Call me weird, but when I come home from a hunt and start plucking and dressing my ducks, I think of it as the autopsy.
Why did it die so quickly? Well, look, there were two shots to the heart!
Whose shot hit the bird? I was shooting 4s and you were shooting 2s, so let's see what we find.
And so on. I am endlessly fascinated by the process, which is probably a good thing, because it's not what you'd call inherently fun.
On Sunday, though, the autopsy got really interesting.
(If you're squeamish about such things, now would be the time to stop reading, and definitely don't look at the photo at the end.)
Three of us had gone hunting at the Yolo Bypass Wildlife Area. The weather was plain weird: It started out crystal clear and still, but as the sun rose, a north wind kicked up. We could see a dark fog rolling in around us, and soon it engulfed our blind as well, creating a hazy, yellow Apocalypse Now ambience.
We were in a diver pond, and most of the divers weren't looking at us very seriously. But one small group of scaup swung a little too close to our pit blind and I dropped a drake on my third shot.
Plop! He fell to the water behind us, head up. I jumped out of my blind to race after him, knowing this would not be an easy retrieve.
"Gimme a shell!" I hollered at Boyfriend on my way past him. He pulled one out of his gun and I chambered it, then charged through the marsh after my bird, who had gone underwater.
"There!" Boyfriend yelled. The duck had popped up 25 yards from me, but his head was lolling, so I didn't shoot.
Mistake! He took one look at me and dove again. I kept charging after him, but I could see him swim past me, back toward the blind. The water was too deep to just reach down and get him, so I slogged after him.
The next time he popped up, he was between me and my hunting partners - not safe to shoot. I kept my muzzle pointed up, and he dove again.
I had a feeling he'd swim away from the blind again so I changed position, ready to shoot away from my hunting partners. He popped up. Ten yards from me. I shot. It was over.
Now, for those of you who aren't shotgunners, I can tell you that shooting a bird at 10 yards ensures that the meat will be in really, really bad shape, because the shot pattern is still very concentrated.
"Sausage duck," Boyfriend said when I brought him back to the blind.
The autopsy was going to be interesting.
He was the only duck we got that day, so when we got home, I gave him my undivided attention.
The No. 4 Hevi-Shot that downed him had just hit his wing in several spots, breaking the end of it. He would not have flown again - had he eluded me, he would've been coyote food overnight.
I began plucking. He'd been facing away from me, angling slightly to the left, when I shot him on the water, so there was a LOT of damage on the left side. Shot to the head made death instant. The leg was a total loss. Oddly, the Kent Fasteel No. 2 shot that Boyfriend handed me had not penetrated much - there was a lot of shot under the skin. I recovered three pieces during plucking, then went into the house for the next stage - gutting, where I like to have lots of running water handy.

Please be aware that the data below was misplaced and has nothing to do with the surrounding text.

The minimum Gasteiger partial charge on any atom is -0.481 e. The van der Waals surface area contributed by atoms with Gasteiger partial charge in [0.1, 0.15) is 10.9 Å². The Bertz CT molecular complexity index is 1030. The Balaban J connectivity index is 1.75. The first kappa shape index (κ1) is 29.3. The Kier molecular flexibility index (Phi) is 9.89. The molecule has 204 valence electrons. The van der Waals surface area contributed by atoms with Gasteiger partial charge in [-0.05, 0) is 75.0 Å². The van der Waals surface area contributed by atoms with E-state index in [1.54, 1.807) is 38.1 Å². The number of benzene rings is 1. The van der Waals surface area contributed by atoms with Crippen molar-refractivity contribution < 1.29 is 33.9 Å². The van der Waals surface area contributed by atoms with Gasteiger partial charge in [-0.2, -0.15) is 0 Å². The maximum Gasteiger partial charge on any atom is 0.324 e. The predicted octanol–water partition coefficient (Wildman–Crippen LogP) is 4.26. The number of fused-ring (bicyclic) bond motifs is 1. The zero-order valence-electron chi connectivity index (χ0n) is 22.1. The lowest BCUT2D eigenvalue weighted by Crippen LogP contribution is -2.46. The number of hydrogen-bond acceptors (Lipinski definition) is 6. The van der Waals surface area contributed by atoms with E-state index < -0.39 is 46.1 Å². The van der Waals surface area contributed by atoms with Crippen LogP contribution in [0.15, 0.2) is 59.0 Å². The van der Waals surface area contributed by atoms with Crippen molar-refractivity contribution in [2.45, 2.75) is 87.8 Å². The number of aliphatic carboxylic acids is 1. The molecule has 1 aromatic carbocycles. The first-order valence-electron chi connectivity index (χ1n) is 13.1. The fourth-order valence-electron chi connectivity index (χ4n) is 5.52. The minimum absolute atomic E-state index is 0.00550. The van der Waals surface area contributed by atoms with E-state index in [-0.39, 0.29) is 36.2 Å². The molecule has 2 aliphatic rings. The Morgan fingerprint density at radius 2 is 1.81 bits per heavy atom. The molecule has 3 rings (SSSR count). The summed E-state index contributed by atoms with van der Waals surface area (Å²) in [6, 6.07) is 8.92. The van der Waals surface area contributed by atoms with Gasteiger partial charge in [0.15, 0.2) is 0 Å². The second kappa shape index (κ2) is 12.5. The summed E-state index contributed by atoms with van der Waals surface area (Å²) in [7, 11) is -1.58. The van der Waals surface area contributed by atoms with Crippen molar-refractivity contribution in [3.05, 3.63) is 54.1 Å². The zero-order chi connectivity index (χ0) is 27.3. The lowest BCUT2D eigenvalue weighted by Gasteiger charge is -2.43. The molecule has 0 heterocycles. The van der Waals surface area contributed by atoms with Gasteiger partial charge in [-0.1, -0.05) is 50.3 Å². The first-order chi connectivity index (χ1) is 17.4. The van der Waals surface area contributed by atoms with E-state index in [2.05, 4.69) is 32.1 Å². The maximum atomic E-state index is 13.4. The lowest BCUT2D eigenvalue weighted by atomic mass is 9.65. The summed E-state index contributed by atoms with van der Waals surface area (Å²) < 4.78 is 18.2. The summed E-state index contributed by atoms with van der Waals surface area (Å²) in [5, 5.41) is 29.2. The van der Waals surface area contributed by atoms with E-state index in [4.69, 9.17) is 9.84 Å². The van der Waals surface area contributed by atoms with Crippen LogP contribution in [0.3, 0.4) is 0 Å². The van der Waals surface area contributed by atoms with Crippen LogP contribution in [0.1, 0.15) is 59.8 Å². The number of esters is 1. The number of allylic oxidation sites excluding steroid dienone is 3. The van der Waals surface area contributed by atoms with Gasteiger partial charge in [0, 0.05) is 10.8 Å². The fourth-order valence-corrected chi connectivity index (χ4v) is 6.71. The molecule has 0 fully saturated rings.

Plink, plink, plink, plink, plink, plink, plink, plink the shot went, into the stainless steel sink. Lots of shot.
Dammit, I hate doing that to a bird. But I also hate leaving a cripple in the field.
I cut off the butt of the bird and reached in to begin gutting.
Feel for the gizzard, grab, pull... what the hell?
What came out of that bird was like nothing I had seen from any duck in my three seasons of hunting. The gizzard and part of the intestine that connected to the gizzard was covered with bizarre nodules.
"Uh, Honey, could you please come look at this?"
I held it up for Boyfriend in my hands. My bare hands. They always tell you to wear gloves when handling blood and guts. I never do. I set the monstrosity down, washed my hands and asked for latex gloves. But that's a little like putting on the condom after you've had sex, isn't it?
I finished dressing the bird, took some pictures of the growth and started sending out inquiries. My guess was cancer, but I wanted a second opinion. And if it was cancer, should I eat the duck?
On the Duck Hunting Chat, one guy urged me to dissect the nodules.
Visions of scenes from the Alien movies filled my head.
No thanks, I told him.
My friend Matt weighed in, too. "That's nothing to worry about!! I'd eat it raw if it were mine. And I'm not talking about the meat, I'm talking about the bumpy ass gizzard!! Don't be scared Holly!!!! Put some ketchup on it and it'll be fine."
"Dude, are you nuts?" I responded. "You KNOW we don't have any ketchup in this house."
I sent the photo to Terry Scoville at the Women's Hunting Journal, because I knew she'd come across something weird - a duck she'd dubbed "tumor mallard."
"Possibly fat polyps or pre cancerous, or full blown cancer or some other ailment," she speculated.
I sent the photo to my friend Bob at California Waterfowl. He said my guess of cancer was as good as any.
But would he eat the duck?
"I’m not sure tumors will ever be high on my list of preferred things to eat, but Hank probably has a great recipe that would change my mind."
Oh, great, everyone's a comedian.
It's Tuesday now and I still don't have an answer. The bumpy-ass gizzard is in the fridge, in case science wants it, and so is the bird. It's probably fine to eat the bird. He appeared pretty healthy aside from this ... thing.
But quite honestly, I feel a deep, deep sense of revulsion at the thought of eating a sick animal. And I suspect it will outweigh my very strong taboo against wasting meat. Wasting an animal's life, really.
Damn. A lose-lose situation.
OK, so if you've read this far, you probably want to see what I'm talking about, so here it is. Don't say I didn't warn you...
© Holly A. Heyser 2008